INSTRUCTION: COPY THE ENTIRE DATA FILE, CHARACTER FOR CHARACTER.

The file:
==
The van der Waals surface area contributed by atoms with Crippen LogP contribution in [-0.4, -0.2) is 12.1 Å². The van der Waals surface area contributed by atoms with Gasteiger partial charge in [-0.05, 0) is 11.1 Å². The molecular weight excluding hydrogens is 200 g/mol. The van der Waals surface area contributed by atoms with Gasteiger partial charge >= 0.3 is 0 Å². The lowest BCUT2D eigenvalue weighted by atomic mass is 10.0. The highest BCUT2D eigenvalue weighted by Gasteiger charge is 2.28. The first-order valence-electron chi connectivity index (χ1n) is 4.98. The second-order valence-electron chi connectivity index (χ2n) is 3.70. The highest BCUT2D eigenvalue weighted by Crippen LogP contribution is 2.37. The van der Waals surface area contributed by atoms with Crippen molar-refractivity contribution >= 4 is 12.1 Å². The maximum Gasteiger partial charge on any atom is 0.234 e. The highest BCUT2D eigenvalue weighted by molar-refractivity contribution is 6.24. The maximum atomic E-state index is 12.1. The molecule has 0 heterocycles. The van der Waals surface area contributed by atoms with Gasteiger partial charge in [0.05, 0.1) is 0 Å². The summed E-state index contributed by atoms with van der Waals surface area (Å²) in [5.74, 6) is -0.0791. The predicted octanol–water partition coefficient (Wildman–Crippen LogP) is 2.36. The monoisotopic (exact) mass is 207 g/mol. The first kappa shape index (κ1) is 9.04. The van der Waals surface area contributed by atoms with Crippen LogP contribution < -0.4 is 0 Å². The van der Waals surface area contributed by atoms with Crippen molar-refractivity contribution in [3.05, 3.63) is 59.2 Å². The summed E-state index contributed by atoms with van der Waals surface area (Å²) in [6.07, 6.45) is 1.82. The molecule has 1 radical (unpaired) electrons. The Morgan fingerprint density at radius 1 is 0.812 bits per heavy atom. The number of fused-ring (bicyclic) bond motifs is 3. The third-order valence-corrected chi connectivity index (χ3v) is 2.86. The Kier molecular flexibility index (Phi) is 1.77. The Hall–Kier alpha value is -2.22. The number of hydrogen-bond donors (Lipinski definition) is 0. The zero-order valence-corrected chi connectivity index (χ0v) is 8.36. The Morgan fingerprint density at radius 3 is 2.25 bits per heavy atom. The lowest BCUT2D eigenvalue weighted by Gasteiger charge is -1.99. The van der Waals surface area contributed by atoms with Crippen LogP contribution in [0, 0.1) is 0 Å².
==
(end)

The van der Waals surface area contributed by atoms with Crippen LogP contribution in [-0.4, -0.2) is 12.1 Å². The van der Waals surface area contributed by atoms with Gasteiger partial charge in [-0.05, 0) is 11.1 Å². The molecular weight excluding hydrogens is 200 g/mol. The van der Waals surface area contributed by atoms with Gasteiger partial charge >= 0.3 is 0 Å². The lowest BCUT2D eigenvalue weighted by atomic mass is 10.0. The highest BCUT2D eigenvalue weighted by Gasteiger charge is 2.28. The first-order valence-electron chi connectivity index (χ1n) is 4.98. The second-order valence-electron chi connectivity index (χ2n) is 3.70. The highest BCUT2D eigenvalue weighted by Crippen LogP contribution is 2.37. The van der Waals surface area contributed by atoms with Crippen molar-refractivity contribution >= 4 is 12.1 Å². The maximum Gasteiger partial charge on any atom is 0.234 e. The highest BCUT2D eigenvalue weighted by molar-refractivity contribution is 6.24. The maximum atomic E-state index is 12.1. The molecule has 0 heterocycles. The van der Waals surface area contributed by atoms with Gasteiger partial charge in [0.05, 0.1) is 0 Å². The summed E-state index contributed by atoms with van der Waals surface area (Å²) in [5.74, 6) is -0.0791. The predicted octanol–water partition coefficient (Wildman–Crippen LogP) is 2.36. The monoisotopic (exact) mass is 207 g/mol. The first kappa shape index (κ1) is 9.04. The van der Waals surface area contributed by atoms with Crippen LogP contribution < -0.4 is 0 Å². The van der Waals surface area contributed by atoms with Crippen molar-refractivity contribution in [3.05, 3.63) is 59.2 Å². The summed E-state index contributed by atoms with van der Waals surface area (Å²) in [6.07, 6.45) is 1.82. The molecule has 1 radical (unpaired) electrons. The Morgan fingerprint density at radius 1 is 0.812 bits per heavy atom. The number of fused-ring (bicyclic) bond motifs is 3. The third-order valence-corrected chi connectivity index (χ3v) is 2.86. The Kier molecular flexibility index (Phi) is 1.77. The Hall–Kier alpha value is -2.22. The number of hydrogen-bond donors (Lipinski definition) is 0. The zero-order valence-corrected chi connectivity index (χ0v) is 8.36. The Morgan fingerprint density at radius 3 is 2.25 bits per heavy atom. The lowest BCUT2D eigenvalue weighted by Gasteiger charge is -1.99. The van der Waals surface area contributed by atoms with Crippen LogP contribution in [0, 0.1) is 0 Å².